I’ve been doing yoga since I was 15 years old in some way, shape or form. While I admit that the physical part of things is what always brought me back, the combination of physical and mental with yoga does help to slow some things down with my head sometimes.
If I don’t focus, I fall.
I can’t always just go through the motions.
But through the years there have been short stretches where I just didn’t feel like doing it. My theory was that yoga was something that I had to be in the mood for to reap the benefits from, and
since I didn’t depend on it as my sole form of exercise I hated feeling like I “had” to go through the motions.
That would completely defeat the purpose, and each time I returned to the mat revitalized and ready to go.
Recently I had one of those stretches and completely stopped for a couple of months. While I was still working out—that’s never an issue—I just wasn’t feeling the yoga.
The truth of the matter is that I have no focus lately—not just for yoga, but for anything (but yay Twitter!) I’m flighty and flitting between this and that with a scattered attention span of about 30 seconds, and that’s not an exaggeration.
If I can’t focus, I fall—in more ways than one.
But I finally had the urge to do yoga again this weekend, so I popped in a DVD, got my “Om” on and came to the realization that with so many things:
“When I have to, it’s hard. When I want to, it’s easy.”
For example, sometimes I sit and stare at my computer screen, the blinking cursor on a blank white page either inviting me in or mocking me with metronomic consistency. When the words flow and my fingers find it hard to keep up with my brain, I’m left feeling like what I wrote was what I was supposed to write.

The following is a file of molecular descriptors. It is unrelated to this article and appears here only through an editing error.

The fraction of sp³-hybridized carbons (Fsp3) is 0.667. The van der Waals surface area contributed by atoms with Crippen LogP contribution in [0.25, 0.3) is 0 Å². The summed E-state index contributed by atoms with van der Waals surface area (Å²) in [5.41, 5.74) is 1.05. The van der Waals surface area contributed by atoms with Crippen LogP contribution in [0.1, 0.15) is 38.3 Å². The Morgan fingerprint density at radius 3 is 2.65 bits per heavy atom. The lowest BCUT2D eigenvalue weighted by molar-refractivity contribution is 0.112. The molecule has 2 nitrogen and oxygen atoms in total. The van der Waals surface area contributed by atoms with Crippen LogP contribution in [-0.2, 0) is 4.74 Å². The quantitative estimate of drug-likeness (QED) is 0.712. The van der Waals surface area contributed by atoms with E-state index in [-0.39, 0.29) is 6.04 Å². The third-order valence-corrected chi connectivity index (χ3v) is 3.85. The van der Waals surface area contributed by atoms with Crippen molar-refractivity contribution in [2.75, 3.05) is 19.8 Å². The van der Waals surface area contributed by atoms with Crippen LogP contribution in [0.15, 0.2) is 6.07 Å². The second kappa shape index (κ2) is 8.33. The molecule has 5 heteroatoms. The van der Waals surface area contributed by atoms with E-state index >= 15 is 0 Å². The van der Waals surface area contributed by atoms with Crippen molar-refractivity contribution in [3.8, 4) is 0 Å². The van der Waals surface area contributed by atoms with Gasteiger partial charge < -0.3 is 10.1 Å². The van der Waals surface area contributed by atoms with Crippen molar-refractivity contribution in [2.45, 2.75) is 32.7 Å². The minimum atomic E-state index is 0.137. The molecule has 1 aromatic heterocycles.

Other times there’s nothing, so I fill that space with frustration and pressure, two things that aren’t exactly conducive to productivity. But nothing can be forced that I’ll be satisfied with, and unless it’s work-related and mandatory, trying too hard defeats the purpose.
So while I was getting my “Om” on with my head tucked under my leg, my arm bent at an awkward angle and “REMEMBERING TO BREATHE AND RELAX,” I also remembered that I have to accept those times when things don’t flow.
That’s not to say I shouldn’t do the things I have to do—we all have obligations and it’s called being an adult. More times than not I have to just put on my big girl panties and do what needs to be done.
The fact I can’t focus on what I want to do or what needs to be done is frustrating and affecting things both online and off, so I’m looking into it. Probably maybe.
But I also know the things I enjoy should never become just something to cross off a list, done out of guilt or obligation. After all, motivation and creativity ebb and flow and usually happen spontaneously, not just because they were planned.
Remembering that—and TO BREATHE AND RELAX even though I’m either literally or metaphorically twisted up more than a Gumby doll— helps to bring me some peace.
When I have to, it’s hard. When I want to, it’s easy.
In other words, go with the flow.
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